Good Life Featured in the Boston Business Journal
We’re thrilled to be in this week’s edition of the Boston Business Journal! Our thanks to Sean McFadden for his skillful reporting and to Greater Boston Chamber of Commerce President (and Good Life Client) Paul Guzzi for his flattering comments.
And, Good Life Productions LLC, the Somerville-based video production company owned and operated by the husband-and-wife team, has derived a very good business indeed from telling those stories for a wide range of clients — whether it be through a corporate profile or customer testimonial video or a video biography of someone’s family member.
“With both family and corporate productions, we want the viewer to feel something — to be emotionally affected by the video,” said Robert, 48. “Our job is to engage, inform, and educate through this powerful medium.”
That philosophy has informed the work of the principals — both local media veterans — since they launched the business in 2005. Robert serves as creative director, Cruz as executive producer. Their company has provided expertise — ranging from videography to graphics/animation and scriptwriting — on projects ranging from a 2008 piece for The Liberty Hotel in Boston that chronicled its history to a video biography (currently in production) of a 103-year-old resident of Florida and Massachusetts. Recent clients have also included The Pinehills community in Plymouth, Jasper White’s Summer Shack, and Greater Boston Chamber of Commerce.
Prior to launching Good Life, Robert had served in radio, including as an on-air personality, for the likes of WFNX, WBCN and WBOS for about 20 years. Meanwhile, Cruz, 40, had worked primarily in television — including serving as an on-air news reporter as well as the producer of the business show on NECN — for 10 years.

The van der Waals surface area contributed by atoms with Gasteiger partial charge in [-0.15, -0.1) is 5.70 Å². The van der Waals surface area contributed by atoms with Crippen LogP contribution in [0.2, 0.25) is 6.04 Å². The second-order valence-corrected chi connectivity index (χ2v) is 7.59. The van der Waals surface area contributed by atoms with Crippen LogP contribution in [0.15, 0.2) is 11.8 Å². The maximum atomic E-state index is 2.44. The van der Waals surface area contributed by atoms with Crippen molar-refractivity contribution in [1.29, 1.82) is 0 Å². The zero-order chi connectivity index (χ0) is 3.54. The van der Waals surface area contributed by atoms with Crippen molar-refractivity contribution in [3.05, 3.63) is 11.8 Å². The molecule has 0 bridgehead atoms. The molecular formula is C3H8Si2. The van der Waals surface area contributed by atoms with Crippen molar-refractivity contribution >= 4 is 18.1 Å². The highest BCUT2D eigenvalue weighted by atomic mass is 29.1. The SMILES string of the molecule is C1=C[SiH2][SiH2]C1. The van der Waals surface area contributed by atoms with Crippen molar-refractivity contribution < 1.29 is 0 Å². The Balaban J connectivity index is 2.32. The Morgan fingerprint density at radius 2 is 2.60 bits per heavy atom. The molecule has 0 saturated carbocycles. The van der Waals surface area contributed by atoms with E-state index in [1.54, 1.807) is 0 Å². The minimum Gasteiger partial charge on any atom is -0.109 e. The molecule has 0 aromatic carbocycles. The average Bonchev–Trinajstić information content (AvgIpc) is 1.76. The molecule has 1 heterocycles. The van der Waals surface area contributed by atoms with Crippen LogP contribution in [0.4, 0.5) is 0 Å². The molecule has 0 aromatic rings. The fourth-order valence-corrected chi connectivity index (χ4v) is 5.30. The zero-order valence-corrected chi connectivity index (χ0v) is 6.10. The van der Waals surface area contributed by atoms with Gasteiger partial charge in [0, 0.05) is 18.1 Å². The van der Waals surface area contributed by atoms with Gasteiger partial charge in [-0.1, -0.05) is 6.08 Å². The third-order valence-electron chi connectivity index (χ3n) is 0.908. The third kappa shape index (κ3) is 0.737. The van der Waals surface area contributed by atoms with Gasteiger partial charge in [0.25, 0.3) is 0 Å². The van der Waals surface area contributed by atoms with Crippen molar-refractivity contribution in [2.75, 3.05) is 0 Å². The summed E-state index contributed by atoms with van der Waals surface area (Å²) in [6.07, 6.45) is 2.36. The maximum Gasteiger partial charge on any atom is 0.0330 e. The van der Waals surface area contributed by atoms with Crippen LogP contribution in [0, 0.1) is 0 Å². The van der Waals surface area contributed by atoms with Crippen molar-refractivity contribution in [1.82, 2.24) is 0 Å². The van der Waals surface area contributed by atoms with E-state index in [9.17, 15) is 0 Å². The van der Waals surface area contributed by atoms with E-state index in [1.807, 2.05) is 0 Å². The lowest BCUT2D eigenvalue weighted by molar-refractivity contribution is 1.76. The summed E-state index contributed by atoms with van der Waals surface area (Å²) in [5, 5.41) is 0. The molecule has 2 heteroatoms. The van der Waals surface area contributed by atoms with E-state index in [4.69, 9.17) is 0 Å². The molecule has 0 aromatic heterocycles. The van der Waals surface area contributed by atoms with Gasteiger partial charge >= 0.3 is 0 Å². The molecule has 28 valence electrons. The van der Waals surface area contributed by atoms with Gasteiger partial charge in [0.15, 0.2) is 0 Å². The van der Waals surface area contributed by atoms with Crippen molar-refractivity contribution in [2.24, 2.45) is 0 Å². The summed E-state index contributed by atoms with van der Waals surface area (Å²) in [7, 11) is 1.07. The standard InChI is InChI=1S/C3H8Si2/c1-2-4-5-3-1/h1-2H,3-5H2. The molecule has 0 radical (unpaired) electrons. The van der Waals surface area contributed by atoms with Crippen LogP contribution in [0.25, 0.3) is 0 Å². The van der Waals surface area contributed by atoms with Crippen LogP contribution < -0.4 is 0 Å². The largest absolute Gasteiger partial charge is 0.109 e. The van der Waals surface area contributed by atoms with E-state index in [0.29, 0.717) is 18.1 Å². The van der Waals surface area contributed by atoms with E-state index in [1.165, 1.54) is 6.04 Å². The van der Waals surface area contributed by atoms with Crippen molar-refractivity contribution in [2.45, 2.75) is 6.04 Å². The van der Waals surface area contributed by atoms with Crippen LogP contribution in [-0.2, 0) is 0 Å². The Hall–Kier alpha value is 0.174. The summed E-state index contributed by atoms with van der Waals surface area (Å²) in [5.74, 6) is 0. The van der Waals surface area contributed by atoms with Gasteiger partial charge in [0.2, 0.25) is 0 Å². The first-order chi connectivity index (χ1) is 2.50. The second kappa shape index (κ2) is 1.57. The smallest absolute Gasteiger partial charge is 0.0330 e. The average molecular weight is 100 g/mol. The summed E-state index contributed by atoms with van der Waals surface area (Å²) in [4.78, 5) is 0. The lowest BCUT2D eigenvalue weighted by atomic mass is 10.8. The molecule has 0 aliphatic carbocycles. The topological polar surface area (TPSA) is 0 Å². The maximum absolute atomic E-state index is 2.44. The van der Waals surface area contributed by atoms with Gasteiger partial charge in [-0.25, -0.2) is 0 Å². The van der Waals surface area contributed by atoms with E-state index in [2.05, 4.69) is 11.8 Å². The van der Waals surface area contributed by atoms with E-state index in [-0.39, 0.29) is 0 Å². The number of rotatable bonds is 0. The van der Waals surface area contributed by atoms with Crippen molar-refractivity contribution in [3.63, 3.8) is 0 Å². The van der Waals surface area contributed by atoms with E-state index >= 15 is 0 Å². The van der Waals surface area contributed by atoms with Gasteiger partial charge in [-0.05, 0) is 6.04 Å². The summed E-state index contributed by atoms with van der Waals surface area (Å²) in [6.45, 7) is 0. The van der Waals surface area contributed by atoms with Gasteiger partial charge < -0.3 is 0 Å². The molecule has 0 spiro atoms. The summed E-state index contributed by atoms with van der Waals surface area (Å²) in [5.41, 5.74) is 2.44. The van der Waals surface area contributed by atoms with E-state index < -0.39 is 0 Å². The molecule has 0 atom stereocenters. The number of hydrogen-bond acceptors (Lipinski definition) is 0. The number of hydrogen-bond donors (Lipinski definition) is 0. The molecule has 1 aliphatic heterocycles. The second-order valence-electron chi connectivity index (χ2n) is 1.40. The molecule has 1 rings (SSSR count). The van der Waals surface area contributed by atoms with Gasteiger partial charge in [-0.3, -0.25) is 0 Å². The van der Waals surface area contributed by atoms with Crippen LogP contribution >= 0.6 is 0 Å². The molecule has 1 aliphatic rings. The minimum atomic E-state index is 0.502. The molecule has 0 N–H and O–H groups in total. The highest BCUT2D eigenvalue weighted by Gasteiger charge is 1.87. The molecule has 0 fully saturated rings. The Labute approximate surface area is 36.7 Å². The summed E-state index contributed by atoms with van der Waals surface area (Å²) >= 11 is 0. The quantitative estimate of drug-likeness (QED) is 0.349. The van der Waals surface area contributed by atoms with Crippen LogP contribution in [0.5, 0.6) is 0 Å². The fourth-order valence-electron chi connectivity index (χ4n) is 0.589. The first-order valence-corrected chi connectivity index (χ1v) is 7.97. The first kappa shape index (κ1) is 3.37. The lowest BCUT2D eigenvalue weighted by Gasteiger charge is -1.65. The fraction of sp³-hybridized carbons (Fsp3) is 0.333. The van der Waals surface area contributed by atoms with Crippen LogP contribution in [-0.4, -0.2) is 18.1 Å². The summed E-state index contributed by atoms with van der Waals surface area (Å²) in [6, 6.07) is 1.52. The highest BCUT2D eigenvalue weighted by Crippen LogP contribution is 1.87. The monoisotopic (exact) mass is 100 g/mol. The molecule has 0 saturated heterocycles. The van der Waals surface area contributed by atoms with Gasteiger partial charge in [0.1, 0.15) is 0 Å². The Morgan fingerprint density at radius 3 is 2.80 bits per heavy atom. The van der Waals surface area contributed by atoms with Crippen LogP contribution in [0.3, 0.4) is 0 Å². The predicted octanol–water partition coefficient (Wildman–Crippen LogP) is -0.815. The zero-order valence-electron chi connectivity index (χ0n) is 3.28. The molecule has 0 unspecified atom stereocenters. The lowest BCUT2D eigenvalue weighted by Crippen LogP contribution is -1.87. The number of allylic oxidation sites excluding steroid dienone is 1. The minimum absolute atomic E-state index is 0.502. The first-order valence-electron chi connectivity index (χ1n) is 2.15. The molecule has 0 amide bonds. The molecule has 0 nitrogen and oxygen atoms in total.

“They bring experience and visual sensitivity and ability to tell a story succinctly through video,” said Paul Guzzi, president and CEO of Greater Boston Chamber of Commerce. “And, they’re competitively priced.”
In 2011, the principals said, Good Life executed 51 projects; so far this year, the company has done 47, with about 10 more in production.
Revenue for the business has grown to projections of $255,000 for 2012 from $227,000 in 2011 and $212,000 in 2010.
The principals said the company was able to grow past the most recent economic downturn, in part, because their overhead is fairly low: Their permanent staff currently consists of just three people — Robert, Cruz and one part-timer (additionally, they use freelance crew as needed).
At the same time, they took steps early on to expand beyond their initial focus on the general consumer/family market to include more corporate work.
The principals acknowledge coming into this venture with strong creative skills, but having to learn to sharpen their business acumen: For instance, finding the right price point was a challenge early on.
“These days we look more at the big picture — what we want Good Life to become and how we can get there without sacrificing our values as a company and the quality of work,” said Robert. “As someone once told us, ‘In show business, there’s no show, without the business.’”